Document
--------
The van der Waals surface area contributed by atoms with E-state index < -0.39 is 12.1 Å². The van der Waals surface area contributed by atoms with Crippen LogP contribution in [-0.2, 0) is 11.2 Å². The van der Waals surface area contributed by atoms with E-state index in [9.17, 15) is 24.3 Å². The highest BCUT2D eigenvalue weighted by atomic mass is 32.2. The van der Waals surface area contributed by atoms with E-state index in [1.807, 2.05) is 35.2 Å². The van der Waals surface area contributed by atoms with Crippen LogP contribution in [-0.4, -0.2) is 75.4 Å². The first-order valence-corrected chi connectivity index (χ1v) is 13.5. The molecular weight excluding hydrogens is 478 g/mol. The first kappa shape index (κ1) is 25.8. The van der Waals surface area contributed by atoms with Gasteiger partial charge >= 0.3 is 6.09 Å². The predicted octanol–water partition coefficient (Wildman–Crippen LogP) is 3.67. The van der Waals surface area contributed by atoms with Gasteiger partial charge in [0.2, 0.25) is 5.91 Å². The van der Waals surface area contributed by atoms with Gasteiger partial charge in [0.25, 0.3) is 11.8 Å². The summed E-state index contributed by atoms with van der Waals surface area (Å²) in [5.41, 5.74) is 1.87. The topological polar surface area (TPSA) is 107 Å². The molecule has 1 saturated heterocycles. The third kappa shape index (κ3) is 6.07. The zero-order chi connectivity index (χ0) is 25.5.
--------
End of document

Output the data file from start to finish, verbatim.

The van der Waals surface area contributed by atoms with E-state index < -0.39 is 12.1 Å². The van der Waals surface area contributed by atoms with Crippen LogP contribution in [-0.2, 0) is 11.2 Å². The van der Waals surface area contributed by atoms with E-state index in [9.17, 15) is 24.3 Å². The highest BCUT2D eigenvalue weighted by atomic mass is 32.2. The van der Waals surface area contributed by atoms with E-state index in [1.807, 2.05) is 35.2 Å². The van der Waals surface area contributed by atoms with Crippen LogP contribution in [-0.4, -0.2) is 75.4 Å². The first-order valence-corrected chi connectivity index (χ1v) is 13.5. The molecular weight excluding hydrogens is 478 g/mol. The first kappa shape index (κ1) is 25.8. The van der Waals surface area contributed by atoms with Gasteiger partial charge >= 0.3 is 6.09 Å². The predicted octanol–water partition coefficient (Wildman–Crippen LogP) is 3.67. The van der Waals surface area contributed by atoms with Gasteiger partial charge in [0.2, 0.25) is 5.91 Å². The van der Waals surface area contributed by atoms with Gasteiger partial charge in [0.25, 0.3) is 11.8 Å². The summed E-state index contributed by atoms with van der Waals surface area (Å²) in [5.41, 5.74) is 1.87. The topological polar surface area (TPSA) is 107 Å². The molecule has 1 saturated heterocycles. The third kappa shape index (κ3) is 6.07. The zero-order chi connectivity index (χ0) is 25.5.